1796 Best Seller Offers Fresh Glimpse of American Life Then, Now
Posted by infinitygoods on September 13, 2007
I’ve been doing a lot of research about American history lately, particularly the overland journey to the Wild West. In looking for information, I found a fantastic book. It is the first American cookbook, written and published in the United States of America using American ingredients and methods in 1796!
It is chock full of information and tidbits about life in a new country. Of course it has recipes. Some are strange for the 21st century, but most are mouth watering just reading them. But most interesting are the author’s views and opinions, not about food, but about life in general. She reminds me of the millions of bloggers today who write about their lives. Some naysayers think it’s nothing but a silly fad, but I believe it has the potential to teach future generations, hundreds of years from now, what and how our society thinks and behaves.
In reading “American Cookery by Amelia Simmons, an American Orphan” (yes, that is part of the title), I am finding how very much alike our society today is to our ancestors’ at a time when our country was new.
Simmons writes, “The world and the fashion thereof, is so variable, that old people cannot accommodate themselves to the various changes and fashions which daily occur.” Daily occur — did you read that? Just like today we have new developments like iPhones and blogs, in 1796 they too had daily changes. Just like today the younger and older generations are set in their own ways, so were they in 1796. Even 200 plus years ago, people were lamenting the good old days Simmons tells us, “They will adhere to the fashion of their day, and will not surrender their attachment to the good old way — while the young and gay (happy), bend and conform readily to the taste of the times, and fancy of the hour.”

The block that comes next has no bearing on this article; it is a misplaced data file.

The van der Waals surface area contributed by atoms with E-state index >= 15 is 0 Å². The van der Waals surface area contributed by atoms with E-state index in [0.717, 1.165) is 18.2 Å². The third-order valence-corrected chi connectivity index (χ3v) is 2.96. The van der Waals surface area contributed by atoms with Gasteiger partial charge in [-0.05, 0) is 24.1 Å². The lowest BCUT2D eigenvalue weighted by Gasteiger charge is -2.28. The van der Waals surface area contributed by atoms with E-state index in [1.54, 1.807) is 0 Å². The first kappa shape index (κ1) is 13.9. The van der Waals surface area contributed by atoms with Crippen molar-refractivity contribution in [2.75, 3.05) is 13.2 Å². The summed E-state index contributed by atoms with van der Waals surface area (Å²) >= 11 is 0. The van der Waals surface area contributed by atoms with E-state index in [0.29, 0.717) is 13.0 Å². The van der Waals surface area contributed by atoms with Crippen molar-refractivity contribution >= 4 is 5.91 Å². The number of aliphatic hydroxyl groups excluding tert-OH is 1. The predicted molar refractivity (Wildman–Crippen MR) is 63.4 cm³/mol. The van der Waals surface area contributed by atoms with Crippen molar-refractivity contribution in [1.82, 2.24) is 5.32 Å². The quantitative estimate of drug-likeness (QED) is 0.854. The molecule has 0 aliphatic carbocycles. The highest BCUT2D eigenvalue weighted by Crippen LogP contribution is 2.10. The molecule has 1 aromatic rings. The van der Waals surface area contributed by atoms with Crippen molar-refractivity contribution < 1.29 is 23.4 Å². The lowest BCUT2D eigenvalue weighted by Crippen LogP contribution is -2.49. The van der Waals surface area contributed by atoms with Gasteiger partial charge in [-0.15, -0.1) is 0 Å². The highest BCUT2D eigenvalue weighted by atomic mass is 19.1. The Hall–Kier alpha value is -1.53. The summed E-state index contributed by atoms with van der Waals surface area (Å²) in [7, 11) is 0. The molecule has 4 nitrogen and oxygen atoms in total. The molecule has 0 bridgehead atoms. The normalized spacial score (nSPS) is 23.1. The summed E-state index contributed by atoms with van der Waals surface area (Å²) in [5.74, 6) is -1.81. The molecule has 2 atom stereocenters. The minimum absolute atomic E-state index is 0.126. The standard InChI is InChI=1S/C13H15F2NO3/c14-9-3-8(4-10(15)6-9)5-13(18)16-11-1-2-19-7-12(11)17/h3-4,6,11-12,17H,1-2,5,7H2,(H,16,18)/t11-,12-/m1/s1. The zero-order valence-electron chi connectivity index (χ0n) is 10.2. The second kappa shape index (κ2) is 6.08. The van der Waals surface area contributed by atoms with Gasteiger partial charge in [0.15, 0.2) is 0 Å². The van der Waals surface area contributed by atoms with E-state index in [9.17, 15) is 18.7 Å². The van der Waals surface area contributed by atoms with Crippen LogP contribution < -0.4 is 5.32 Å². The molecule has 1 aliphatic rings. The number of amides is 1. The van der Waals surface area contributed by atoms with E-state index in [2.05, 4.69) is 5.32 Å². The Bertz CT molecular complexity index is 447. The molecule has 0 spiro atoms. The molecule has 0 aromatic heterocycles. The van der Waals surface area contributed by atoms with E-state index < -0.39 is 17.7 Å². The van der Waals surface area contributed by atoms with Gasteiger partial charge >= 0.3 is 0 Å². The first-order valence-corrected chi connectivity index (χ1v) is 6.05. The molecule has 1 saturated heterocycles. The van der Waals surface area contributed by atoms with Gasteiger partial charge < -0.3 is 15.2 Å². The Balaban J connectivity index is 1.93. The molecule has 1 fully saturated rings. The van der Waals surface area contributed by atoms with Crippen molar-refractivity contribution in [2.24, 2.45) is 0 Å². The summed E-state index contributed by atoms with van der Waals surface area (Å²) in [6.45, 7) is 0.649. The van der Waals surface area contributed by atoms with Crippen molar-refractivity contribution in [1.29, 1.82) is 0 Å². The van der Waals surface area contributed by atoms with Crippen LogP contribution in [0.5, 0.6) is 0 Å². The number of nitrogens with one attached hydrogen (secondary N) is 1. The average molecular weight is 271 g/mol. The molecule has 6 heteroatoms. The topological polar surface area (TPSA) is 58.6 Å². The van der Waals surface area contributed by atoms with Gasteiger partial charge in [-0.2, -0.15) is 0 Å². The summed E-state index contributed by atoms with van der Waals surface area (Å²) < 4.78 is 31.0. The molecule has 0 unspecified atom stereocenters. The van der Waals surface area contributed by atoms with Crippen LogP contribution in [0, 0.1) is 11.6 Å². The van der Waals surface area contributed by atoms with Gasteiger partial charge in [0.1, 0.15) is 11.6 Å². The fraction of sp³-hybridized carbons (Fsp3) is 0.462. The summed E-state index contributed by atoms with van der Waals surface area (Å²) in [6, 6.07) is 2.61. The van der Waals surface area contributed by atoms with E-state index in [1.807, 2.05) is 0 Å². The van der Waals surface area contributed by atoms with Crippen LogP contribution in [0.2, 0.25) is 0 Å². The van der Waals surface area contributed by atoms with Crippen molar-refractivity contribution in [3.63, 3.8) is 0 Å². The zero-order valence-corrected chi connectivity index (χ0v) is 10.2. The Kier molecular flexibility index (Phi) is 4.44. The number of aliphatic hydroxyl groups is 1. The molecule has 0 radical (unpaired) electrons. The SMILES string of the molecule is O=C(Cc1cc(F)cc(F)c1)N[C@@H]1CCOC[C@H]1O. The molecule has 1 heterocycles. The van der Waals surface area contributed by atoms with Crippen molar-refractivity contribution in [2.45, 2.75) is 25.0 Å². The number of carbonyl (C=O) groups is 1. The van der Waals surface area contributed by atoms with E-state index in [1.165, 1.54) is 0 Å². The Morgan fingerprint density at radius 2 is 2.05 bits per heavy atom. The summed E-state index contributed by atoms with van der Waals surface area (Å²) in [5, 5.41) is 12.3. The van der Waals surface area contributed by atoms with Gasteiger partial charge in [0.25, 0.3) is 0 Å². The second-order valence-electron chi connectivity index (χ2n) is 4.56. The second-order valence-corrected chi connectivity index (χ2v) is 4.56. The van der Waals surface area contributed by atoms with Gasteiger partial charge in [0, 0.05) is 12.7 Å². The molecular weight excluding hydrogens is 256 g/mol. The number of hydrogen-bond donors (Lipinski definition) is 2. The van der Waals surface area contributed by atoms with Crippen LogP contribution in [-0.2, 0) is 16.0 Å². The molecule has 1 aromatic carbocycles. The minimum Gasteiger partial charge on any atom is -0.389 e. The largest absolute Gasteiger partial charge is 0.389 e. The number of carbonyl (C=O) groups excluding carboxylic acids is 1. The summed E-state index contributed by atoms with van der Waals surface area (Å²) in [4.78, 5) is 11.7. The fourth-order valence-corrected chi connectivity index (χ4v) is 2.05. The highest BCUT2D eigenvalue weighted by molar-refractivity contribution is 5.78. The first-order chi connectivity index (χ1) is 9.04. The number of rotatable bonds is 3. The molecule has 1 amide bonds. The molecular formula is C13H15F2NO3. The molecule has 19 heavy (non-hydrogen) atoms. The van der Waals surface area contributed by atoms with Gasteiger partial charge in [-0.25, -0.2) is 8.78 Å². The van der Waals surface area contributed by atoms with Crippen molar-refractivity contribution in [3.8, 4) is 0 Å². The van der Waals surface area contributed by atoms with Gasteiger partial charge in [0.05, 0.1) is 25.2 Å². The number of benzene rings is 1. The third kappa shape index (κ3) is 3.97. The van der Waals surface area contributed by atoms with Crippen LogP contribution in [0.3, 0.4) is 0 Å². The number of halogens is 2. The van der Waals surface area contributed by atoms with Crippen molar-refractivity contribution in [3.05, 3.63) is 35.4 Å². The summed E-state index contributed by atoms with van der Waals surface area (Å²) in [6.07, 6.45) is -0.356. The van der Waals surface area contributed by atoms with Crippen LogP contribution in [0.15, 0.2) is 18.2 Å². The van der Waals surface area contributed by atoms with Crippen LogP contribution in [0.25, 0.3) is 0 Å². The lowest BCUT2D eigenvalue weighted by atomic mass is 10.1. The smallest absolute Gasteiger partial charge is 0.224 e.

These very comments could have been made today.
And just like today, there were plenty of backstabbing, jealous people too. In an advertisement for the book, Amelia Simmons had to place a notice that while the book was prepared for publication someone changed some of the ingredients “with a design to impose on her (the author), and injure the fate of the book.” She adds the corrections to the advertisement and future editions.
She also has opinions on orphans and female character. All this in a cookbook using plenty of ingredients which at the time were not familiar in England and Europe, such as corn cobs, turkey and cranberry sauce.
Historians say she was also the first to use the new words “cooky” and “slaw,” and that her book was so popular she had to write expanded second and third editions in 1800 and 1831. Future cookbooks even copied her ways of “American Mode of Cooking” and borrowed her recipes.
Mary Tolford Wilson, in an essay for the Institute of Early American History and Culture, writes, “Amelia Simmons still holds her place as the mother of American cookery books. And no later work, however completely it may reflect the mores of this country, has quite the freshness of this first glimpse caught in the small mirror held up by an American Orphan.”
Now that’s true American innovation!